About this courseSkip About this course
First, step inside the Paris Opéra in 1836 for the premiere performance of Giacomo Meyerbeer’s grand opera Les Huguenots. Go behind the scenes to discover the people and technology that made this type of opera such a thrilling combination of music and spectacle, important in its time but little-known today. You’ll learn about the characteristics of opera from this period, those involved in producing the premiere, and the social context surrounding Les Huguenots.
Then, journey to Bayreuth in 1876 for the first production of Richard Wagner’s Das Rheingold, the opening opera of his four-part saga Der Ring des Nibelungen. Discover how Wagner used musical themes to tell this mythical story and learn about the advancements in stage technology that brought this work to life.
Finally, travel to Milan in 1887 for the premiere of Giuseppe Verdi’s second-to-last opera, Otello. Learn how Verdi’s musical approach to this Shakespearean tragedy, his first opera after a fifteen-year hiatus, was influenced by the operatic innovations of his contemporary, Richard Wagner.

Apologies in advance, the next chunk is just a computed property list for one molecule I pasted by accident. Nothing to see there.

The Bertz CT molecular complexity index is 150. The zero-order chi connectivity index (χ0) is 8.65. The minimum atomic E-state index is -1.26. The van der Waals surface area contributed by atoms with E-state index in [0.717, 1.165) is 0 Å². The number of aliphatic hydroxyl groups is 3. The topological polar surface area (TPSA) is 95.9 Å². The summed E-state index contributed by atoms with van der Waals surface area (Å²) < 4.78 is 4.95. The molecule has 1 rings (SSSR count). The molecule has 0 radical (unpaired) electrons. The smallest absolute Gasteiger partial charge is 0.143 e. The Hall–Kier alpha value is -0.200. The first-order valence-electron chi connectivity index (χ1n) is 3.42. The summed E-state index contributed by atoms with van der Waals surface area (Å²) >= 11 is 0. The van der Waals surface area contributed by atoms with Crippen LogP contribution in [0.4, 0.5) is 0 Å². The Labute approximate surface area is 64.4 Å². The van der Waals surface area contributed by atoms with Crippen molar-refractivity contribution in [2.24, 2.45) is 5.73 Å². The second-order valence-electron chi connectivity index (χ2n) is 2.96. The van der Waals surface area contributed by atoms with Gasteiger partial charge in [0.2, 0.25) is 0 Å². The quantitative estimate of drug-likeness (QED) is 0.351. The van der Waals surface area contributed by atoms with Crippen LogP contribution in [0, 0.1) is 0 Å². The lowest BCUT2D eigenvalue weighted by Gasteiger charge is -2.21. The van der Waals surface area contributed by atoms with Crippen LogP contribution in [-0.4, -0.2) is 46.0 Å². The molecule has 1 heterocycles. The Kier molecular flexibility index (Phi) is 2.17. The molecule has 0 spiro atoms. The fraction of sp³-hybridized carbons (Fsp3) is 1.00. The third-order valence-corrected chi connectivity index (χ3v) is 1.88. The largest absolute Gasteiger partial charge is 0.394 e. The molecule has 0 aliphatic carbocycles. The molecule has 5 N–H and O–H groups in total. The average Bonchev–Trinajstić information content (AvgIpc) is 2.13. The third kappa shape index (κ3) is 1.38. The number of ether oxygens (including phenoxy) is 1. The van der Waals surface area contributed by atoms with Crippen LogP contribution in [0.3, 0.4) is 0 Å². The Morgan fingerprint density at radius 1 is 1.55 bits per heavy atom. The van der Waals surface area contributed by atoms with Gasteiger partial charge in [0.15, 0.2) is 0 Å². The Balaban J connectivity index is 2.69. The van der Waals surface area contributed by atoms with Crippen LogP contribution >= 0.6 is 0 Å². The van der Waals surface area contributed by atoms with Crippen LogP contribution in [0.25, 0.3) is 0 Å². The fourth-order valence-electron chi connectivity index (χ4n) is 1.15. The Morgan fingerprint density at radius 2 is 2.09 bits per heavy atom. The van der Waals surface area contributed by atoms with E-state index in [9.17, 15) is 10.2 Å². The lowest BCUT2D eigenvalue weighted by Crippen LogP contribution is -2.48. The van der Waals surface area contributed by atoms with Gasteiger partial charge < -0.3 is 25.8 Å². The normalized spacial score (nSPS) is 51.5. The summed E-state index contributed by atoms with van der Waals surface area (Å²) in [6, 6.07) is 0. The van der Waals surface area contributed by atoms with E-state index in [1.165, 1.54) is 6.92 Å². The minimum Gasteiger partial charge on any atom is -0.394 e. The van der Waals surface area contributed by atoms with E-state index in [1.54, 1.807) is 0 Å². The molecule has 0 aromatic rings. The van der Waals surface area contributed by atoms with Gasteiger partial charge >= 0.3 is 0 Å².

Enroll now to get to know the music of these three amazing operas, the 19th-century cultural context in which they were performed, and how they remain relevant in today’s complex musical landscape.
What you'll learnSkip What you'll learn
- The technologies behind 1830s French opera performances
- The relationships among major players in the premiere of Les Huguenots
- How Romanticism differed from the optimism of the Enlightenment
- The different singing styles in French Grand Opera
- Innovations in staging between the three periods of opera.
- How Wagner represented characters and situations with musical themes
- How Wagner’s approach to opera influenced Verdi’s Otello
- How Act I of Otello looked and sounded at the premiere
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